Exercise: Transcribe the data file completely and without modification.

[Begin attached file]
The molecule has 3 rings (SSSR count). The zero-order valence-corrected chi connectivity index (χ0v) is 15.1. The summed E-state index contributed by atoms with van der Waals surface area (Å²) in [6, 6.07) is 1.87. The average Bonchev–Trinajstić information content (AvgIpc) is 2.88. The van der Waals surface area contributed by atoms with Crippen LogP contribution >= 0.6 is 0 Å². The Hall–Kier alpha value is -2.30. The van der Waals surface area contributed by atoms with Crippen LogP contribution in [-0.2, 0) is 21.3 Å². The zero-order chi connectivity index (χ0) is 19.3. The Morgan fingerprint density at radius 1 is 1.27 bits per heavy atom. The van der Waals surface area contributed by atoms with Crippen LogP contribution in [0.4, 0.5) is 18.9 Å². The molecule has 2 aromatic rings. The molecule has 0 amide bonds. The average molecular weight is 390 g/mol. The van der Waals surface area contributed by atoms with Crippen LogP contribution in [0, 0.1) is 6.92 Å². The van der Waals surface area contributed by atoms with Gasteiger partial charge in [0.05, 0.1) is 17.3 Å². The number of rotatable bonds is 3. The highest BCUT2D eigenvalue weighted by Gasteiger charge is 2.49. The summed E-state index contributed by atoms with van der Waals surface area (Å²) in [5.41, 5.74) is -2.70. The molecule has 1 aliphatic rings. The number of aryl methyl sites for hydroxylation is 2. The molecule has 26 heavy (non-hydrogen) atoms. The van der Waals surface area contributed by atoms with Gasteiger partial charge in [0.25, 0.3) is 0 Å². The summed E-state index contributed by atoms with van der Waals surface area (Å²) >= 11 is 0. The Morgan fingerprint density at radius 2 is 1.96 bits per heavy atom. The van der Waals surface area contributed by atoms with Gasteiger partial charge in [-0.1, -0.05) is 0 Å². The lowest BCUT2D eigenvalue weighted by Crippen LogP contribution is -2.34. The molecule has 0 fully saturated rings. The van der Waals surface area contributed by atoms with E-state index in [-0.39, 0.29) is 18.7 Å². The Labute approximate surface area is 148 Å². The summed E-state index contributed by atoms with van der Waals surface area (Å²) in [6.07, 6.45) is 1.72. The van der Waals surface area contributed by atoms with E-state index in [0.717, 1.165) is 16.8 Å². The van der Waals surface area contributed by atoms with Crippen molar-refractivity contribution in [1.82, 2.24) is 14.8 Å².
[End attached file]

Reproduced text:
The molecule has 3 rings (SSSR count). The zero-order valence-corrected chi connectivity index (χ0v) is 15.1. The summed E-state index contributed by atoms with van der Waals surface area (Å²) in [6, 6.07) is 1.87. The average Bonchev–Trinajstić information content (AvgIpc) is 2.88. The van der Waals surface area contributed by atoms with Crippen LogP contribution >= 0.6 is 0 Å². The Hall–Kier alpha value is -2.30. The van der Waals surface area contributed by atoms with Crippen LogP contribution in [-0.2, 0) is 21.3 Å². The zero-order chi connectivity index (χ0) is 19.3. The Morgan fingerprint density at radius 1 is 1.27 bits per heavy atom. The van der Waals surface area contributed by atoms with Crippen LogP contribution in [0.4, 0.5) is 18.9 Å². The molecule has 2 aromatic rings. The molecule has 0 amide bonds. The average molecular weight is 390 g/mol. The van der Waals surface area contributed by atoms with Crippen LogP contribution in [0, 0.1) is 6.92 Å². The van der Waals surface area contributed by atoms with Gasteiger partial charge in [0.05, 0.1) is 17.3 Å². The number of rotatable bonds is 3. The highest BCUT2D eigenvalue weighted by Gasteiger charge is 2.49. The summed E-state index contributed by atoms with van der Waals surface area (Å²) in [5.41, 5.74) is -2.70. The molecule has 1 aliphatic rings. The number of aryl methyl sites for hydroxylation is 2. The molecule has 26 heavy (non-hydrogen) atoms. The van der Waals surface area contributed by atoms with Gasteiger partial charge in [0.25, 0.3) is 0 Å². The summed E-state index contributed by atoms with van der Waals surface area (Å²) >= 11 is 0. The Morgan fingerprint density at radius 2 is 1.96 bits per heavy atom. The van der Waals surface area contributed by atoms with Gasteiger partial charge in [-0.1, -0.05) is 0 Å². The lowest BCUT2D eigenvalue weighted by Crippen LogP contribution is -2.34. The molecule has 0 fully saturated rings. The van der Waals surface area contributed by atoms with E-state index in [-0.39, 0.29) is 18.7 Å². The Labute approximate surface area is 148 Å². The summed E-state index contributed by atoms with van der Waals surface area (Å²) in [6.07, 6.45) is 1.72. The van der Waals surface area contributed by atoms with E-state index in [0.717, 1.165) is 16.8 Å². The van der Waals surface area contributed by atoms with Crippen molar-refractivity contribution in [1.82, 2.24) is 14.8 Å².